The Horse Physio - Delivering care with expertise since 1992

10.9.2021 How To De Spook Your Horse: Chapter 6

To the side and all around

It can be uncomfortable for us to think about how stressful it can be for our horse simply being surrounded by people or by objects.  The difference for a horse between being in his natural environment, or even in his field, and being in a stable or at a show, is huge.  As with everything, some horses cope with it better than others, and much is likely to be due to how these things were introduced initially.  Bear in mind that a horse who is ‘stressy’ may be suffering from physical discomfort, which could include gastric ulcers, and I’d recommend thorough assessment from a vet and ACPAT Chartered Physiotherapist ( or Registered Animal Musculoskeletal Practitioner ( specifically in relation to the ‘stressy’ behaviour.

If you are confident that pain is not part of the problem, then first become aware of what might or might not bother your horse.  If he is stressed in a particular environment, is it because he feels it’s too enclosed, or is there a roof tile flapping, a tree brushing against the side of the building every so often, or does the horse next door pull threatening faces, for example?  Is the problem people, sights, sounds, or smells?  Does he need to overcome his fear, or can you make his life more comfortable by removing the cause?  Whilst I am a strong advocate of spook busting, I also believe that some situations are better ‘managed’ than ‘fixed’, and it’s ok in some situations to take the easy way out and avoid the problem altogether!

Having said this, one of the best places to begin your bomb proofing is by desensitising your horse to strange objects that approach his side.  The reason for this being such an effective place to start is that you can easily control your movements and stay in balance, which allows you to learn to ‘read’ your horse and respond appropriately.  You can use a feather duster, a flag, a plastic bag, an old t-shirt, or anything suitable and safe.  You’ll soon find out what bothers your horse and what doesn’t, and if you work correctly you can use this knowledge to help him to overcome fears and develop trust in his handler.  Remember as always that safety (for you and your horse) is the number one priority at all times, and that it’s the release of pressure that teaches your horse that he’s done the right thing. Begin with your horse on a reasonably short rope, so that although he can react and move away, his choices are limited, to help him learn more easily.  Gradually move towards him with the object, watching his reaction closely.  You are looking to move close enough that you are at the edge of his comfort zone (i.e. his adrenalin level rises, but his feet stay still) but not outside it (i.e. if he takes flight then you have gone too far).  Once you reach this point, back off just a little, wait for your horse to relax, and then back right off.  Repeat this as many times as feels right over as many sessions as necessary with as many different ‘spooky’ objects as you like, until your horse is confident and trusting enough for you to approach him at your chosen speed with the chosen object in your hand, without any obvious signs of concern.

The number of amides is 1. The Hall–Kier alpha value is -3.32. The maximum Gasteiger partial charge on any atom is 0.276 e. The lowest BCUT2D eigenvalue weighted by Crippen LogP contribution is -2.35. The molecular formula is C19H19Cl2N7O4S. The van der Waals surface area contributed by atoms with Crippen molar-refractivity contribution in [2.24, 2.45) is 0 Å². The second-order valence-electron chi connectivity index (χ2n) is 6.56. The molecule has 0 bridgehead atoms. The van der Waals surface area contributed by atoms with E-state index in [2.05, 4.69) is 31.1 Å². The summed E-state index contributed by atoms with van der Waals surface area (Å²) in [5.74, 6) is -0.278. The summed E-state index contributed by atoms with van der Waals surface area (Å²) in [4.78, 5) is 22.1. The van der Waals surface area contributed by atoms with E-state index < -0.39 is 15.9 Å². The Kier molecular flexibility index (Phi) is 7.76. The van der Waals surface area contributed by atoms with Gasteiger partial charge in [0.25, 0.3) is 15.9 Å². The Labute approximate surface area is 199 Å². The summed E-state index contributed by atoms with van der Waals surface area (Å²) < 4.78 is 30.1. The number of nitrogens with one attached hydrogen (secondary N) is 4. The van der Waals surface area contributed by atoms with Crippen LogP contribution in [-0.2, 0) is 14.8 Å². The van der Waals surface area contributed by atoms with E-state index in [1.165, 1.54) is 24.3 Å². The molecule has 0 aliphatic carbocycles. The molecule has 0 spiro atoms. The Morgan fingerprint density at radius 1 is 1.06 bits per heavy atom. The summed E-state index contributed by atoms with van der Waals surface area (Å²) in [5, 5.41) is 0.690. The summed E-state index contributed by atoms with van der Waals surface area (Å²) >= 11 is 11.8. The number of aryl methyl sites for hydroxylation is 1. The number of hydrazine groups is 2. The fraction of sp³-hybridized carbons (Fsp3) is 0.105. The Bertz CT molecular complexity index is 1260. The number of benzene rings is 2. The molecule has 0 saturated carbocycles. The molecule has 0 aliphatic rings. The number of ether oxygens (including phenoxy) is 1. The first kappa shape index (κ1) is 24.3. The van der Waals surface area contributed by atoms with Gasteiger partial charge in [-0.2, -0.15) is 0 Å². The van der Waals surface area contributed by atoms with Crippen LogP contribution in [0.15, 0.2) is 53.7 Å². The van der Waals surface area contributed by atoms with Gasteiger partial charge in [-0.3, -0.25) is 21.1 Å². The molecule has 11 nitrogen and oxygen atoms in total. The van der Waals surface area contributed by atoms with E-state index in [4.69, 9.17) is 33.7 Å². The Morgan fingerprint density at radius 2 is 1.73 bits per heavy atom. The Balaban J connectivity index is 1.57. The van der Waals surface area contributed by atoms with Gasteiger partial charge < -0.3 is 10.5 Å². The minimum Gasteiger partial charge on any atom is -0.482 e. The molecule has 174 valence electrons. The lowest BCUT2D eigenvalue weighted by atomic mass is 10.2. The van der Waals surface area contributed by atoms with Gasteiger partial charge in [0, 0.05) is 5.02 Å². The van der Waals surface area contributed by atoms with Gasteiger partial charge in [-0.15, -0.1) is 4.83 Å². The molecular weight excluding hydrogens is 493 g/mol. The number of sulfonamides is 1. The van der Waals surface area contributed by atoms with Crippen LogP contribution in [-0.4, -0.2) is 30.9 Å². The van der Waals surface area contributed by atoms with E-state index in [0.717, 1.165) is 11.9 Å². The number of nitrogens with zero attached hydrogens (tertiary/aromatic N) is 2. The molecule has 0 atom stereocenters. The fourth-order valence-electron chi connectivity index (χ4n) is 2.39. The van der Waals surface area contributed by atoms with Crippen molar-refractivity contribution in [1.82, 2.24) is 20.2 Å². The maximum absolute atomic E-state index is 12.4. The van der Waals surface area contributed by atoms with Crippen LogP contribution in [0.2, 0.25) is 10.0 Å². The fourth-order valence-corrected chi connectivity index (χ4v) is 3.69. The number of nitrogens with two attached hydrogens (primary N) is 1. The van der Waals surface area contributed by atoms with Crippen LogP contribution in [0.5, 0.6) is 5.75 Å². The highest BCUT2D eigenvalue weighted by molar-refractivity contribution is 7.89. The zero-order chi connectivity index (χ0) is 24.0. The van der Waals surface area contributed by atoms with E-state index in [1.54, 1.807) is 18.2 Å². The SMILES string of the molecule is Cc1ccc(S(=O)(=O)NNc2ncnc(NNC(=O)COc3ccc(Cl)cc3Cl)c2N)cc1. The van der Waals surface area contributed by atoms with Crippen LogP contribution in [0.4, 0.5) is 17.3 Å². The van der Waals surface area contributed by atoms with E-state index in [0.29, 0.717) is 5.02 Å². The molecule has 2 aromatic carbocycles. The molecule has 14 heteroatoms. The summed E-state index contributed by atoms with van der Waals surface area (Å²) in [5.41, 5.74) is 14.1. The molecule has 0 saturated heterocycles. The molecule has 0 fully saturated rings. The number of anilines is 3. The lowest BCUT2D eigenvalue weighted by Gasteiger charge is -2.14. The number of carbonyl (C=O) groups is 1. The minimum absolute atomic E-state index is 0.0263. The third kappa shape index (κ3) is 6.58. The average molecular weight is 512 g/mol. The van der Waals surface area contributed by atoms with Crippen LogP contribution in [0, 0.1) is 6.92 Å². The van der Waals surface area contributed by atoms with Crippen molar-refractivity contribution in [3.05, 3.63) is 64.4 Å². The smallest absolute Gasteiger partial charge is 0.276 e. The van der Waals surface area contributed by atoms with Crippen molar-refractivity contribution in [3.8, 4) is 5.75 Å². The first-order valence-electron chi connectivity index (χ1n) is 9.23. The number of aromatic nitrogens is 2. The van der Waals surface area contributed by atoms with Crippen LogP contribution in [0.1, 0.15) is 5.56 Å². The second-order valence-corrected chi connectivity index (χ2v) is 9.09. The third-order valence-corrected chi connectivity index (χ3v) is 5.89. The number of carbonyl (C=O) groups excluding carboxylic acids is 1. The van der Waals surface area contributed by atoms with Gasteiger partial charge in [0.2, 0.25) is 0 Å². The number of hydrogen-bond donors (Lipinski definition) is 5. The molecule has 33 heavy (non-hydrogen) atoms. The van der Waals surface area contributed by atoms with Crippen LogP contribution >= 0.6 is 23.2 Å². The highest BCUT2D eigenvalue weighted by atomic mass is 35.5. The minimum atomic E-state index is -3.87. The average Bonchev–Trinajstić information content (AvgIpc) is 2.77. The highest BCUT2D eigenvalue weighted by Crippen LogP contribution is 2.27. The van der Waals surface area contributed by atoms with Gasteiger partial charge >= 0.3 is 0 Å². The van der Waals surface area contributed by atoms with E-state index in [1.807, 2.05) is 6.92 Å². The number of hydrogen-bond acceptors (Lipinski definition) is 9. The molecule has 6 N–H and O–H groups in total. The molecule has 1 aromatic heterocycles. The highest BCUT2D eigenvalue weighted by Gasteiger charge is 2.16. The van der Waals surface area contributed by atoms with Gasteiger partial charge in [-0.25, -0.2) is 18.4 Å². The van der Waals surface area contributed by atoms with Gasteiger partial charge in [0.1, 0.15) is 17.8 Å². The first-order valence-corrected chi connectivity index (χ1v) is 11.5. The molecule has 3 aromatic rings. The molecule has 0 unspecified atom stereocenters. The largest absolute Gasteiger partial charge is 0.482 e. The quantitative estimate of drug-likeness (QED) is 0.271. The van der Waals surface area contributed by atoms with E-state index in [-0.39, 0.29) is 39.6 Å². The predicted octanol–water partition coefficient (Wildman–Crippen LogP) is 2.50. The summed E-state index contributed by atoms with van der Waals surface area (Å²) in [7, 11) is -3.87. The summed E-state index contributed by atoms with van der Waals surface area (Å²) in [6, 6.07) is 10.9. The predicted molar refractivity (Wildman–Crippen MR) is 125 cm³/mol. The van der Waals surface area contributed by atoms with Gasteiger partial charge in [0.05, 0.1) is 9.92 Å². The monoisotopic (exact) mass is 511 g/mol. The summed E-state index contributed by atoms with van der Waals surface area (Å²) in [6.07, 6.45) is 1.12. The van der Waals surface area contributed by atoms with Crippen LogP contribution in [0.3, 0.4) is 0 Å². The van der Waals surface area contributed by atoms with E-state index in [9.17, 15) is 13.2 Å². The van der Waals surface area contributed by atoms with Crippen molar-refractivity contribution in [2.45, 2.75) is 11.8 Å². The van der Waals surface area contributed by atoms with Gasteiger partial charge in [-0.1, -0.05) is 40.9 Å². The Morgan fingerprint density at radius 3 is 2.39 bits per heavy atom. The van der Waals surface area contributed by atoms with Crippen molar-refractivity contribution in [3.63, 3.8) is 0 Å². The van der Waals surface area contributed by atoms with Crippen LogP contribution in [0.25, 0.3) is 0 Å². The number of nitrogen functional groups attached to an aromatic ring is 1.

© Sue Palmer, The Horse Physio, 2021

Treating your horse with care, connection, curiosity and compassion